The nonviolent black man is brave enough to act on what he knows: a black man is no better or worse than a white man. By acting rationally and without violence, a person can authentically maintain his or her dignity by being respectful, courageous, and accepting. These qualities are especially admirable when they exist in all areas of a person’s life, even in the face of physical danger, violence, and fear. When a person chooses to act on what he or she knows is right, this person understands that “to act is to be committed,” but “to be committed is to be in danger” (9).
A white American man takes no risk in claiming that an African American is inferior, especially since his fundamental reason for believing so, that the black man is black, is not rational. Because this inferiority complex is so deeply rooted in their minds, however, white Americans feel endangered when their established reality and roles in society are questioned. The problem of intolerance and prejudice, according to Baldwin, lies with the white man’s artificial reality and inability to see himself as anything but superior.
Instead of being limited and bound to a small piece of his identity and potential, a man should seek to always act according to what he feels is appropriate, maximizing his own freedom and maintaining a higher level of self respect. Though his actions may put him at risk, asserting ownership of one’s own freedom takes more than waiting for some else to help him. Baldwin tells his nephew to “trust [his] own experience” and not the “inhumanity and fear” of white people attempting to instill in him his own alleged inferiority (8).
For true equality, integration, and tolerance in society, all people have to accept each other for their strengths and flaws. First, however, all people must accept their own mistakes and imperfections. If James is to ever be loved or respected by a white man with a superiority complex, he needs to take the first step at connecting with him instead of waiting on an integration law to be passed or a public leader to address the unspoken insults and codes of conduct working against black people.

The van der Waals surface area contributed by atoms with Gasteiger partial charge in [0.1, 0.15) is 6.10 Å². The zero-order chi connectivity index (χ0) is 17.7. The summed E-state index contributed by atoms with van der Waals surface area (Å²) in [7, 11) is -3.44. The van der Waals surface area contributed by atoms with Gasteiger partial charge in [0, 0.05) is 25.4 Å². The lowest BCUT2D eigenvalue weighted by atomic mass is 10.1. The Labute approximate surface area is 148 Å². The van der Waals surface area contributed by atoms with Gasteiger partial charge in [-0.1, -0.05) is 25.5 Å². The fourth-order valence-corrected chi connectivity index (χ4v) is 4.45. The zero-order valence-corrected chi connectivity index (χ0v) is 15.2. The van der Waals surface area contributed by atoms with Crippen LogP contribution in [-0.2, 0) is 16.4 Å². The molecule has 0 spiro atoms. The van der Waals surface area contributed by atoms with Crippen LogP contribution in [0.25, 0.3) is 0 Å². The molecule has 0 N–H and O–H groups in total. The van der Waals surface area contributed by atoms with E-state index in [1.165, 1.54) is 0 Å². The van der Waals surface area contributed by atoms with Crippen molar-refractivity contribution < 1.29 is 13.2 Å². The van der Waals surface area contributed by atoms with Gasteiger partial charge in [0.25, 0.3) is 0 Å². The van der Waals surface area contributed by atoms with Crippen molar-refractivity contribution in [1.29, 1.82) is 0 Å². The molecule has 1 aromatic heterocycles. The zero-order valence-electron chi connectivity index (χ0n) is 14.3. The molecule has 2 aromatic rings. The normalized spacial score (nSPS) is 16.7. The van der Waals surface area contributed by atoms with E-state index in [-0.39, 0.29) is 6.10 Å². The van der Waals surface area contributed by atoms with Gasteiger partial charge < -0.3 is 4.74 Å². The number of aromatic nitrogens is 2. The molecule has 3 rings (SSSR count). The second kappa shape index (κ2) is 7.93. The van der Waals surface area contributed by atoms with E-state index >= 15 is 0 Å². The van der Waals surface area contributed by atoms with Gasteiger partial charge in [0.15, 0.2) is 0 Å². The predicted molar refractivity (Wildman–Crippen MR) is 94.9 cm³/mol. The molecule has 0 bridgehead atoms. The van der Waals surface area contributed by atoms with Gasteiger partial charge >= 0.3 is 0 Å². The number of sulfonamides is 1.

Claiming that the intolerance of white men stems from having unresolved misunderstandings in their history, Baldwin proposes that James needs to accept and forgive the white people because he knows that neither he nor James are “niggers” as white Americans have declared. Stereotypes such as this reflect back on the people assigning them, signaling tension or animosity. In KQED’s film report “Take This Hammer” on National Educational Television in 1964, James Baldwin says, “I’m not describing you when I talk about you. I’m describing me. All human responses, verbal and written, are never objective because they are always tainted with perspective. The term “nigger” has been assigned by the American white population to degrade and belittle African Americans because some white Americans have problems with intolerance and racism. The sting and power of an insult comes from the hatred of the person from whom it originated, not the inadequacy of the person being insulted. A man, black or white, should decide for himself throughout the course of his life what flaws and strengths make up his true character, never letting a degrading term decide for him.
A person’s character is not contingent on cruel names and words that have been thrust at her or him. Though true freedom for African Americans requires great courage and comes with great risk, they can free themselves from intolerance by discovering their own identities and respecting the freedoms and rights of the people around them. They should not allow themselves to harbor, assign, and reflect racist hatred as many white people do with their term “nigger. ” They can instead reflect hope, freedom, and tolerance with their words and actions.
Loving cruel people poses the greatest risk to a person seeking freedom, but people filled with hatred for others must be loved first before they can be expected to love. Referring prejudiced and racist people, Baldwin tells James, “We cannot be free until they are free” (10). Though Baldwin puts himself and his nephew at risk, James and his most loving and tolerant fellow man must begin the process of freeing all Americans from racism and hate for their lives to ever be free.